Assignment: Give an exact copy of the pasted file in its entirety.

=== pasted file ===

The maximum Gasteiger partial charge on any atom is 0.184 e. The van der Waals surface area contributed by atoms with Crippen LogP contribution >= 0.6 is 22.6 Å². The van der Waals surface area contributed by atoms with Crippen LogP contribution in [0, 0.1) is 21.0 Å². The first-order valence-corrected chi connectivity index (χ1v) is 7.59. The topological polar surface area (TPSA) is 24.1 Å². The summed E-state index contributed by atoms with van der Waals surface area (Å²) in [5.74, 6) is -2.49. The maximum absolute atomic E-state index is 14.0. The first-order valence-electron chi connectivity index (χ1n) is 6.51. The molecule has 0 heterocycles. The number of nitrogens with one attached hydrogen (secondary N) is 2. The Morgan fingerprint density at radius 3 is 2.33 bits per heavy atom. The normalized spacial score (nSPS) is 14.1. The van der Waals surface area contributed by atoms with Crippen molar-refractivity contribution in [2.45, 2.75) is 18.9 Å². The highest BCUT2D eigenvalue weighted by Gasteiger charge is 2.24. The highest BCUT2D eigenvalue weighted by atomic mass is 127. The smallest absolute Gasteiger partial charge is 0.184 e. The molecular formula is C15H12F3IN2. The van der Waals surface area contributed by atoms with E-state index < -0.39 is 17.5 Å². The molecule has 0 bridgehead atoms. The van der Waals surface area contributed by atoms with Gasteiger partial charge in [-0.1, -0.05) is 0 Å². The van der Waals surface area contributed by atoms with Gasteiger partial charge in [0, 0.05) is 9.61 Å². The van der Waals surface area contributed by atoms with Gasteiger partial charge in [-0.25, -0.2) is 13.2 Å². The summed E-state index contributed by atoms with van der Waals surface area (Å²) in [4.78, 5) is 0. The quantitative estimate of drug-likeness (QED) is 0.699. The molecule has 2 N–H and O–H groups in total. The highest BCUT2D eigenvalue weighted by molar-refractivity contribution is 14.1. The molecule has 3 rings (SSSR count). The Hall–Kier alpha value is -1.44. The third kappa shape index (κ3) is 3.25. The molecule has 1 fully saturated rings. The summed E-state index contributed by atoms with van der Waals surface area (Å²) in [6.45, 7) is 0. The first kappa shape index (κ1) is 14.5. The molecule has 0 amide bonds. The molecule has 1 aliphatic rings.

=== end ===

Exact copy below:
The maximum Gasteiger partial charge on any atom is 0.184 e. The van der Waals surface area contributed by atoms with Crippen LogP contribution >= 0.6 is 22.6 Å². The van der Waals surface area contributed by atoms with Crippen LogP contribution in [0, 0.1) is 21.0 Å². The first-order valence-corrected chi connectivity index (χ1v) is 7.59. The topological polar surface area (TPSA) is 24.1 Å². The summed E-state index contributed by atoms with van der Waals surface area (Å²) in [5.74, 6) is -2.49. The maximum absolute atomic E-state index is 14.0. The first-order valence-electron chi connectivity index (χ1n) is 6.51. The molecule has 0 heterocycles. The number of nitrogens with one attached hydrogen (secondary N) is 2. The Morgan fingerprint density at radius 3 is 2.33 bits per heavy atom. The normalized spacial score (nSPS) is 14.1. The van der Waals surface area contributed by atoms with Crippen molar-refractivity contribution in [2.45, 2.75) is 18.9 Å². The highest BCUT2D eigenvalue weighted by Gasteiger charge is 2.24. The highest BCUT2D eigenvalue weighted by atomic mass is 127. The smallest absolute Gasteiger partial charge is 0.184 e. The molecular formula is C15H12F3IN2. The van der Waals surface area contributed by atoms with E-state index < -0.39 is 17.5 Å². The molecule has 0 bridgehead atoms. The van der Waals surface area contributed by atoms with Gasteiger partial charge in [-0.1, -0.05) is 0 Å². The van der Waals surface area contributed by atoms with Gasteiger partial charge in [0, 0.05) is 9.61 Å². The van der Waals surface area contributed by atoms with Gasteiger partial charge in [-0.25, -0.2) is 13.2 Å². The summed E-state index contributed by atoms with van der Waals surface area (Å²) in [4.78, 5) is 0. The quantitative estimate of drug-likeness (QED) is 0.699. The molecule has 2 N–H and O–H groups in total. The highest BCUT2D eigenvalue weighted by molar-refractivity contribution is 14.1. The molecule has 3 rings (SSSR count). The Hall–Kier alpha value is -1.44. The third kappa shape index (κ3) is 3.25. The molecule has 1 fully saturated rings. The summed E-state index contributed by atoms with van der Waals surface area (Å²) in [6.45, 7) is 0. The first kappa shape index (κ1) is 14.5. The molecule has 0 amide bonds. The molecule has 1 aliphatic rings.